How a Title I school raised its science passing rate 24 points
Now when we say, “It’s time for science,” not one student groans.
Robin Butcher and Karen Silensky are 5th grade teachers at Horizon Elementary, a Title I school in Broward County Public Schools in Florida.
Are your elementary school students excited about science? Two years ago, our students weren’t. In our 5th grade classes, we were using a textbook as our main resource for teaching science. It wasn’t very motivating, especially when compared with today’s technologies. As a result, our school had low scores on the Florida Grade 5 Statewide Science Assessment.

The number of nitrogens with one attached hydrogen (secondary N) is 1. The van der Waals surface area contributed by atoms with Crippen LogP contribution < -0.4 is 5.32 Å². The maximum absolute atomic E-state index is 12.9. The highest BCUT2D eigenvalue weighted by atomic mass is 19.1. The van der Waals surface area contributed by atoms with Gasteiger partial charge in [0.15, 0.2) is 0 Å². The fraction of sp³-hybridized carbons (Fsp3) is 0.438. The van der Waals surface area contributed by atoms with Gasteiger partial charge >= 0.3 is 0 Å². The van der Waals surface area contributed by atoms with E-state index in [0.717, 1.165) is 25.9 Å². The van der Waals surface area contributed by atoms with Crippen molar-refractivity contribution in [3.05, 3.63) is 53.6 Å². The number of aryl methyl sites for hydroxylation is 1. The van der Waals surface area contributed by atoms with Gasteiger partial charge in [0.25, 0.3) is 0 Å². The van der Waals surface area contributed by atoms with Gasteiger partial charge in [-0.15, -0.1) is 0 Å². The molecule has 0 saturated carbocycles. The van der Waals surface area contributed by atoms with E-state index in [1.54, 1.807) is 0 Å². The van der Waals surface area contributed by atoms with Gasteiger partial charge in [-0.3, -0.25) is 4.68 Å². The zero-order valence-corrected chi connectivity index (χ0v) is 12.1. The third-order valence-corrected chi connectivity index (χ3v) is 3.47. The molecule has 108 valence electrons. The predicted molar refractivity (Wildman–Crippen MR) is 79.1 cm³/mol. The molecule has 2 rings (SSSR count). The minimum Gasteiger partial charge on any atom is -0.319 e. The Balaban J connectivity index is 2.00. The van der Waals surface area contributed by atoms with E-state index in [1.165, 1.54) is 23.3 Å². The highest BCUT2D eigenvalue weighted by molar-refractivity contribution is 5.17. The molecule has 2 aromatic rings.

We wanted to find a way to engage students at a deeper level and spark their interest, too. In 2016-17, we set out to transform our classrooms into active learning spaces for science. In just two years, we’ve nearly doubled our passing rate on our state assessment in science.
Here are six ways a high-poverty elementary school can get students (and teachers) excited about science and achieve substantial gains.
Implement the 5E model of instruction